Yule Love It
If you're looking to attend the biggest Christmas show of the season, you need look no further than the Office Depot Center this Saturday. But unless you like your holiday cheer served with heaps of Christmas carols and a side of show tunes, this may not be your night.
Having toured across the United States and Canada throughout December, A Royal Christmas wraps up with a stop in South Florida this weekend. The show features a slew of dance troupes, choirs, and orchestras to provide all the requisite bluster and bombast of a good Christmas show. Most of these ensembles come from England, hence the title; the Royal Philharmonic Concert Orchestra, the Westminster Concert Choir, the Westminster Bell Choir, and principal and solo dancers from London's Royal Ballet all have parts in the show. A Canadian contribution, Winnipeg's Royal Ballet, plus Russia's Bolshoi Ballet and Ukraine's Kyiv Ballet and Shumka Dancers round out the groups.
Of course, this means more than just a few carols. Otherwise, all those dancers would have nothing to do. The night also includes scenes from The Nutcracker as well as some holiday tales and popular songs.
All those musicians and choirs make for impressive renditions of holiday tunes, but they're really there to back the three stars of the show. First among these is 16-year-old Charlotte Church, whose voice continues to bewilder anyone who says talent is learned, not inborn. Although barely old enough to drive, Church has a voice like an opera star and boasts 10 million albums sold worldwide.
Sharing the center stage with Church are Christopher Plummer and Julie Andrews. Or more properly, Dame Julie Andrews. As she did for Paul McCartney and Mick Jagger, Queen Elizabeth II tapped Andrews for knighthood in recognition of her accomplishments. One of those deeds -- the one that binds Andrews and Plummer together -- is The Sound of Music. The 1965 movie featured Plummer in the male lead as Captain Von Trapp and Andrews in the female lead as Maria. This must be a bittersweet reality for Plummer, who reportedly referred to The Sound of Music derisively as the Sound of Mucus. Plummer got his start doing Shakespeare, so one can understand how he considered an insufferably sentimental musical to be a bit on the light side. In spite of his personal opinions, the event apparently includes a few Sound of Music numbers among all the holiday songs. Sometimes, you just have to grin and bear it.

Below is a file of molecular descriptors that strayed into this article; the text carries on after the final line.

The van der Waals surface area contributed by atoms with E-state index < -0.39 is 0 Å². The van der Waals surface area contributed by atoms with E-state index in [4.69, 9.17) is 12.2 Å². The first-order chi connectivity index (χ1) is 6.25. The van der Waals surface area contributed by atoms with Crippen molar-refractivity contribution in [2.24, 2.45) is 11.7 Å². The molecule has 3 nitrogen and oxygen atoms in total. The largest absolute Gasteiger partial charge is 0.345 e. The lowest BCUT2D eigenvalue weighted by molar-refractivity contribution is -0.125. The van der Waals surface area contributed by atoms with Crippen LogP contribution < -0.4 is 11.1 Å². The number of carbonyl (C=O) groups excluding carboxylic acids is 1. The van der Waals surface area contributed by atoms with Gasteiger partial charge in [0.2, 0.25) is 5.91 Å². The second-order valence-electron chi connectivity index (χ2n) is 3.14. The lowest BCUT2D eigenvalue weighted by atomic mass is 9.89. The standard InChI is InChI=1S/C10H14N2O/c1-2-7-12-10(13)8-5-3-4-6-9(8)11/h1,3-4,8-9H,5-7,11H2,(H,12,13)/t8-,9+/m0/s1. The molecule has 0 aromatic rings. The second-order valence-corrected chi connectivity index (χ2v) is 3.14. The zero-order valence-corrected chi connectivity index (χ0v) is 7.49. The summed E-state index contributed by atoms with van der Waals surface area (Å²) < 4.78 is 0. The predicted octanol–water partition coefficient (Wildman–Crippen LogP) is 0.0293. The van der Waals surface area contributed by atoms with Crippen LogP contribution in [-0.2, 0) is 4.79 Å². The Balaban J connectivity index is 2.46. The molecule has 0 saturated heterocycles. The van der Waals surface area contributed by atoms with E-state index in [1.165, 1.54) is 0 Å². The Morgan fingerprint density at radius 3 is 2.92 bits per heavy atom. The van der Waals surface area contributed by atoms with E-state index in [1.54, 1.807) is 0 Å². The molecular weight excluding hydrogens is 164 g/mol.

Of course, Andrews has far less a problem with singing show tunes. Unlike Plummer, Andrews made her career off musicals. The Sound of Music was only the beginning. Let's not forget Victor/Victoria or Mary Poppins, not to mention several less memorable roles. (Anyone remember Thoroughly Modern Millie? Didn't think so.) While Andrews has generally left musicals behind, appearing most recently in 2001's Princess Diaries, and Plummer abandoned that format decades ago, this show is unapologetically nostalgic. And after all, isn't that part of the holidays?
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